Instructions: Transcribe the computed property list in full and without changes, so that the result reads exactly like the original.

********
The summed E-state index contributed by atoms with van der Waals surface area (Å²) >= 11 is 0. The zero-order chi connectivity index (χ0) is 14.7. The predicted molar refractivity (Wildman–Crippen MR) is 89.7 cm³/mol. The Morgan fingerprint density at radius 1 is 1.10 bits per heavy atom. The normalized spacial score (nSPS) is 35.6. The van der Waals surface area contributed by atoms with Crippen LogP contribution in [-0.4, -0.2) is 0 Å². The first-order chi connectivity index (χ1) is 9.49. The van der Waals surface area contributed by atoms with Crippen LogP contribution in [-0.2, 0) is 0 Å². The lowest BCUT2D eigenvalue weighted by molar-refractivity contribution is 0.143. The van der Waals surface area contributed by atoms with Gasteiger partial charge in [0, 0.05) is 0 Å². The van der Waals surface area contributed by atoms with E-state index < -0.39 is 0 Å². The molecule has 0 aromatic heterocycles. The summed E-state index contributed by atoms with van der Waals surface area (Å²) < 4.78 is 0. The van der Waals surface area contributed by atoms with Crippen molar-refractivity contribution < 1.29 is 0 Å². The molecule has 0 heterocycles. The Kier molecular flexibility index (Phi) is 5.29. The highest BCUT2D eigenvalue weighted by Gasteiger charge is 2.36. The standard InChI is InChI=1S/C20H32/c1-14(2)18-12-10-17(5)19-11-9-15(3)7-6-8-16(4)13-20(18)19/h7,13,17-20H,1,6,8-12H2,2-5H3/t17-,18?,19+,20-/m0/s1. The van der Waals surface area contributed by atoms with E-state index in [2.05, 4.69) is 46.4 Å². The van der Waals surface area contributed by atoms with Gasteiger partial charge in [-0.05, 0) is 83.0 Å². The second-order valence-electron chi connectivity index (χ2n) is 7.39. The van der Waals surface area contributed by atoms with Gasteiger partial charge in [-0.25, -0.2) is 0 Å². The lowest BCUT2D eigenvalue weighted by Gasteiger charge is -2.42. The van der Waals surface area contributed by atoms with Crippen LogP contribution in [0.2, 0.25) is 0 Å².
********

The summed E-state index contributed by atoms with van der Waals surface area (Å²) >= 11 is 0. The zero-order chi connectivity index (χ0) is 14.7. The predicted molar refractivity (Wildman–Crippen MR) is 89.7 cm³/mol. The Morgan fingerprint density at radius 1 is 1.10 bits per heavy atom. The normalized spacial score (nSPS) is 35.6. The van der Waals surface area contributed by atoms with Crippen LogP contribution in [-0.4, -0.2) is 0 Å². The first-order chi connectivity index (χ1) is 9.49. The van der Waals surface area contributed by atoms with Crippen LogP contribution in [-0.2, 0) is 0 Å². The lowest BCUT2D eigenvalue weighted by molar-refractivity contribution is 0.143. The van der Waals surface area contributed by atoms with Gasteiger partial charge in [0, 0.05) is 0 Å². The van der Waals surface area contributed by atoms with E-state index < -0.39 is 0 Å². The molecule has 0 aromatic heterocycles. The summed E-state index contributed by atoms with van der Waals surface area (Å²) < 4.78 is 0. The van der Waals surface area contributed by atoms with Crippen molar-refractivity contribution < 1.29 is 0 Å². The molecule has 0 heterocycles. The Kier molecular flexibility index (Phi) is 5.29. The highest BCUT2D eigenvalue weighted by Gasteiger charge is 2.36. The standard InChI is InChI=1S/C20H32/c1-14(2)18-12-10-17(5)19-11-9-15(3)7-6-8-16(4)13-20(18)19/h7,13,17-20H,1,6,8-12H2,2-5H3/t17-,18?,19+,20-/m0/s1. The van der Waals surface area contributed by atoms with E-state index in [2.05, 4.69) is 46.4 Å². The van der Waals surface area contributed by atoms with Gasteiger partial charge in [-0.05, 0) is 83.0 Å². The second-order valence-electron chi connectivity index (χ2n) is 7.39. The van der Waals surface area contributed by atoms with Gasteiger partial charge in [-0.25, -0.2) is 0 Å². The lowest BCUT2D eigenvalue weighted by Gasteiger charge is -2.42. The van der Waals surface area contributed by atoms with Crippen LogP contribution in [0.2, 0.25) is 0 Å².